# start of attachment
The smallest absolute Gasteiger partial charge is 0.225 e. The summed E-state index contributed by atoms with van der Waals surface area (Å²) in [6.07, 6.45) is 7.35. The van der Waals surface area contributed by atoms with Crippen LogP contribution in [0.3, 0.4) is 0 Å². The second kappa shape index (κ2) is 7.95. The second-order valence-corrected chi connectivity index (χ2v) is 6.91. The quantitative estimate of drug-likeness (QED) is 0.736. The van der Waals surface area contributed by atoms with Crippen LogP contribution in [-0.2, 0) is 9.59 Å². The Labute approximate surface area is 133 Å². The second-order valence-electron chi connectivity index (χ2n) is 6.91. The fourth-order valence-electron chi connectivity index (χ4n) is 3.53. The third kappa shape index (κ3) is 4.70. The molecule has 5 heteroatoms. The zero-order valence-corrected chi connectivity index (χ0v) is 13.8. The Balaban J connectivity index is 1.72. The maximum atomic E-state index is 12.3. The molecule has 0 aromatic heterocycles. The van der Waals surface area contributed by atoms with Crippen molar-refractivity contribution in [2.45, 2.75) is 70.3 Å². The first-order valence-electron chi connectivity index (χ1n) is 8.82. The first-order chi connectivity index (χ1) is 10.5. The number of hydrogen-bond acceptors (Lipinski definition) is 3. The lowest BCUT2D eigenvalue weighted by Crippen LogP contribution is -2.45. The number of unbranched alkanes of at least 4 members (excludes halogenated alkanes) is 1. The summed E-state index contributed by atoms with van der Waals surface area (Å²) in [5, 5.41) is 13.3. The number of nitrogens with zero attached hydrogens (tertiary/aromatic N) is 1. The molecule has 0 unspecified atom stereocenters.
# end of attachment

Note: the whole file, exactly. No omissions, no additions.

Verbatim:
The smallest absolute Gasteiger partial charge is 0.225 e. The summed E-state index contributed by atoms with van der Waals surface area (Å²) in [6.07, 6.45) is 7.35. The van der Waals surface area contributed by atoms with Crippen LogP contribution in [0.3, 0.4) is 0 Å². The second kappa shape index (κ2) is 7.95. The second-order valence-corrected chi connectivity index (χ2v) is 6.91. The quantitative estimate of drug-likeness (QED) is 0.736. The van der Waals surface area contributed by atoms with Crippen LogP contribution in [-0.2, 0) is 9.59 Å². The Labute approximate surface area is 133 Å². The second-order valence-electron chi connectivity index (χ2n) is 6.91. The fourth-order valence-electron chi connectivity index (χ4n) is 3.53. The third kappa shape index (κ3) is 4.70. The molecule has 5 heteroatoms. The zero-order valence-corrected chi connectivity index (χ0v) is 13.8. The Balaban J connectivity index is 1.72. The maximum atomic E-state index is 12.3. The molecule has 0 aromatic heterocycles. The van der Waals surface area contributed by atoms with Crippen molar-refractivity contribution in [2.45, 2.75) is 70.3 Å². The first-order valence-electron chi connectivity index (χ1n) is 8.82. The first-order chi connectivity index (χ1) is 10.5. The number of hydrogen-bond acceptors (Lipinski definition) is 3. The lowest BCUT2D eigenvalue weighted by Crippen LogP contribution is -2.45. The number of unbranched alkanes of at least 4 members (excludes halogenated alkanes) is 1. The summed E-state index contributed by atoms with van der Waals surface area (Å²) in [5, 5.41) is 13.3. The number of nitrogens with zero attached hydrogens (tertiary/aromatic N) is 1. The molecule has 0 unspecified atom stereocenters.